Klassen, Julie. The Bride of Ivy Green. Bloomington, MN: Bethany House, 2018.
Paperback | $15.99 USD | ISBN-13: 978-0764218170 | 444 pages | Christian Fiction/Regency Romance
Sometimes you just need a comfort read, and this was one of those times, with some stressful real life stuff going on, and feeling agitated with some of the other things I attempted to pick up for various reasons. So, I finally decided to soak into Julie Klassen’s most recent book and the conclusion of her Tales from Ivy Hill series, The Bride of Ivy Green.
And I received just the comfort and escape I craved. Despite it being over a year since I’ve spent time with these characters and I did find myself a bit fuzzy on some of the details of the last two books, I quickly was able to engross myself in their lives again. And I remembered why I looked forward to this one, because Mercy was a character I had rooted for since the beginning, and I was excited to see how she would overcome some of the obstacles in her way.
And she did so beautifully, especially in the face of an incredibly antagonistic sister-in-law, who along with her brother, played a major role in destroying the livelihood she had been so proud of in the last two books. And to see her become fulfilled again not just professionally, but also romantically was beautiful.
And Klassen once again crafts a love triangle that is so endearing in the fact that the characters are all such good people, or if they have made mistakes in the past, are working to atone for them. As with the prior books in the series, I had a feeling about who I wanted Mercy to end up with, but I could also see the merits in her other love interest as well.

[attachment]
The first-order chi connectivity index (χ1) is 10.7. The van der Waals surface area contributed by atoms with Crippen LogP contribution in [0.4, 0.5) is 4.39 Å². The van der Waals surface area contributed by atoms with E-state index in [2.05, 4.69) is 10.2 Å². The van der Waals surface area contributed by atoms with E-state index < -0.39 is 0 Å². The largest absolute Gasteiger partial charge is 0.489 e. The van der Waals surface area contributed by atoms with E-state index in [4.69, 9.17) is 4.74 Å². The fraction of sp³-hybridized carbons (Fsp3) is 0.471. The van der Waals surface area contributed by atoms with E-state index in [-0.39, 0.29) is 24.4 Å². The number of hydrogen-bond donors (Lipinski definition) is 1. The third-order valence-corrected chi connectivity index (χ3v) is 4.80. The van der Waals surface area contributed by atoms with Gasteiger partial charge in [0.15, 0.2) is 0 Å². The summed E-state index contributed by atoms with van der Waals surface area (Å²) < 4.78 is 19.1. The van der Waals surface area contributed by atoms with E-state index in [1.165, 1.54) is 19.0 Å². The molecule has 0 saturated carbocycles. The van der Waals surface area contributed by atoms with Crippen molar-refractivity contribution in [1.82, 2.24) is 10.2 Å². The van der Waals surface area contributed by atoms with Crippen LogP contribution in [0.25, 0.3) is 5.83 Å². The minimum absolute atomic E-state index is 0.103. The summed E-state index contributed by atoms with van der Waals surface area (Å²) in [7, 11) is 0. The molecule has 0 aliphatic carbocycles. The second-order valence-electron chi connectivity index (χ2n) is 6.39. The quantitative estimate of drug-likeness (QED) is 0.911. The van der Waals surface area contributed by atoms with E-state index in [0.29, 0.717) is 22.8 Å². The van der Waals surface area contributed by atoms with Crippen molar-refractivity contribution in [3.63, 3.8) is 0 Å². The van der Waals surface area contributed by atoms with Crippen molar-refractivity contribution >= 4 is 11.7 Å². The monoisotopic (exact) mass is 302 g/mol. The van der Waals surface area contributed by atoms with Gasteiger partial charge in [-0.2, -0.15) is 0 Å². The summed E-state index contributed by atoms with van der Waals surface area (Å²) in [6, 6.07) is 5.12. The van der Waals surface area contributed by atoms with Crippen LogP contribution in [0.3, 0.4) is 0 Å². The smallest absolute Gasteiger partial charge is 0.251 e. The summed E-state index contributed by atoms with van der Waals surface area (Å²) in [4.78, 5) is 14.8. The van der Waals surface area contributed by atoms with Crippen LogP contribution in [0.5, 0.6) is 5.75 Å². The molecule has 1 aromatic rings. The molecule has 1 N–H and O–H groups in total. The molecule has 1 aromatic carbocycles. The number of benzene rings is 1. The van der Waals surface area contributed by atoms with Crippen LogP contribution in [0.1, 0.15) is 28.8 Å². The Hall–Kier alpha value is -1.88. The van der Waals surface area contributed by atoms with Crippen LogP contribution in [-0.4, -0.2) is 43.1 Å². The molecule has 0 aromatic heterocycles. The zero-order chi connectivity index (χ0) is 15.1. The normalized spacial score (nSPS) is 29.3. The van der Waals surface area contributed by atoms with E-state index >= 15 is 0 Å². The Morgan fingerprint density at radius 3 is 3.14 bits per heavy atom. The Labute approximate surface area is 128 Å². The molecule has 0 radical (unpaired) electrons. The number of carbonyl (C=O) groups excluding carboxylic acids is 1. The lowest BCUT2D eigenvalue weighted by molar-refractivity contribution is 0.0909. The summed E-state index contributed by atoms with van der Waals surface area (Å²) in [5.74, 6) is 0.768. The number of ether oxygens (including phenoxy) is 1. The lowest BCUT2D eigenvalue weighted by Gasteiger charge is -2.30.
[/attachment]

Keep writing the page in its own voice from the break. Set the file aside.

And I loved the focus on reunited families in this book as well. Jane, for one, is on the verge of marrying Gabriel Locke, when she is reunited with her father, and it was great to see how things played out with the secrets of his other life coming out. And given his involvement in India and having formed a whole other life there, I appreciated that Klassen did her research, and wrote what (to my perspective at least) feels like well-rounded portrayals of Indian people and the complex relationship they had with England at the time.
There was also another instance of reunited family which was foreshadowed from the first book, coming to fruition with a story arc around a new arrival in Ivy Hill. I enjoyed seeing it play out, trying to figure out this newcomer’s connection to it all, although admittedly I would have figured it out a little faster if I had more recently read the other books and had the other puzzle pieces fresh in my mind.
This was a great conclusion to the series, concluding all the most relevant plot threads, but still leaving me feeling sad to leave them behind. And it definitely filled the void I was feeling for something that was heartwarming, but also featured a dash of intrigue. I would enthusiastically recommend this to other Regency and period piece fans, especially if you happy to love some of the works Klassen has compared this to, like Cranford,. Larkrise to Candleford, or Thrush Green.